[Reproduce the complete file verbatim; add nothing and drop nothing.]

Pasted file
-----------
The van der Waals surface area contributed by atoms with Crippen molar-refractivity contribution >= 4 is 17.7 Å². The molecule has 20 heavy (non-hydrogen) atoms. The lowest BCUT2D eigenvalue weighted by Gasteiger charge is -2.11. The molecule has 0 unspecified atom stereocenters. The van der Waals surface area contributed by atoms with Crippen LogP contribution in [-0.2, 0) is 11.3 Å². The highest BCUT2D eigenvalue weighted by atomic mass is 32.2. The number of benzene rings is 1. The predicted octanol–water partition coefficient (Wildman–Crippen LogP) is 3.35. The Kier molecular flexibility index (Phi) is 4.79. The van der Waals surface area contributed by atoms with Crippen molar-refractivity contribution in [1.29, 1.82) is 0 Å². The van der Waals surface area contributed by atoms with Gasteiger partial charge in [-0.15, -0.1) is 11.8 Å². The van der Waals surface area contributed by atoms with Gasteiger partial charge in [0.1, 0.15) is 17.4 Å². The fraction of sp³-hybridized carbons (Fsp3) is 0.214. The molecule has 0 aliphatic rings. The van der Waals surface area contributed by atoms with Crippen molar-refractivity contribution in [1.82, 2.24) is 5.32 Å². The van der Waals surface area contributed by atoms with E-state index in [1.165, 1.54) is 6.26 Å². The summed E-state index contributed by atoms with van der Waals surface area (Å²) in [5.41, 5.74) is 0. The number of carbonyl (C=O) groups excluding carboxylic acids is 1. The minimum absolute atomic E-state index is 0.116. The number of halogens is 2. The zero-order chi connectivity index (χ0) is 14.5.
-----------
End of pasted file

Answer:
The van der Waals surface area contributed by atoms with Crippen molar-refractivity contribution >= 4 is 17.7 Å². The molecule has 20 heavy (non-hydrogen) atoms. The lowest BCUT2D eigenvalue weighted by Gasteiger charge is -2.11. The molecule has 0 unspecified atom stereocenters. The van der Waals surface area contributed by atoms with Crippen LogP contribution in [-0.2, 0) is 11.3 Å². The highest BCUT2D eigenvalue weighted by atomic mass is 32.2. The number of benzene rings is 1. The predicted octanol–water partition coefficient (Wildman–Crippen LogP) is 3.35. The Kier molecular flexibility index (Phi) is 4.79. The van der Waals surface area contributed by atoms with Crippen molar-refractivity contribution in [1.29, 1.82) is 0 Å². The van der Waals surface area contributed by atoms with Gasteiger partial charge in [-0.15, -0.1) is 11.8 Å². The van der Waals surface area contributed by atoms with Gasteiger partial charge in [0.1, 0.15) is 17.4 Å². The fraction of sp³-hybridized carbons (Fsp3) is 0.214. The molecule has 0 aliphatic rings. The van der Waals surface area contributed by atoms with Crippen molar-refractivity contribution in [1.82, 2.24) is 5.32 Å². The van der Waals surface area contributed by atoms with E-state index in [1.165, 1.54) is 6.26 Å². The summed E-state index contributed by atoms with van der Waals surface area (Å²) in [5.41, 5.74) is 0. The number of carbonyl (C=O) groups excluding carboxylic acids is 1. The minimum absolute atomic E-state index is 0.116. The number of halogens is 2. The zero-order chi connectivity index (χ0) is 14.5.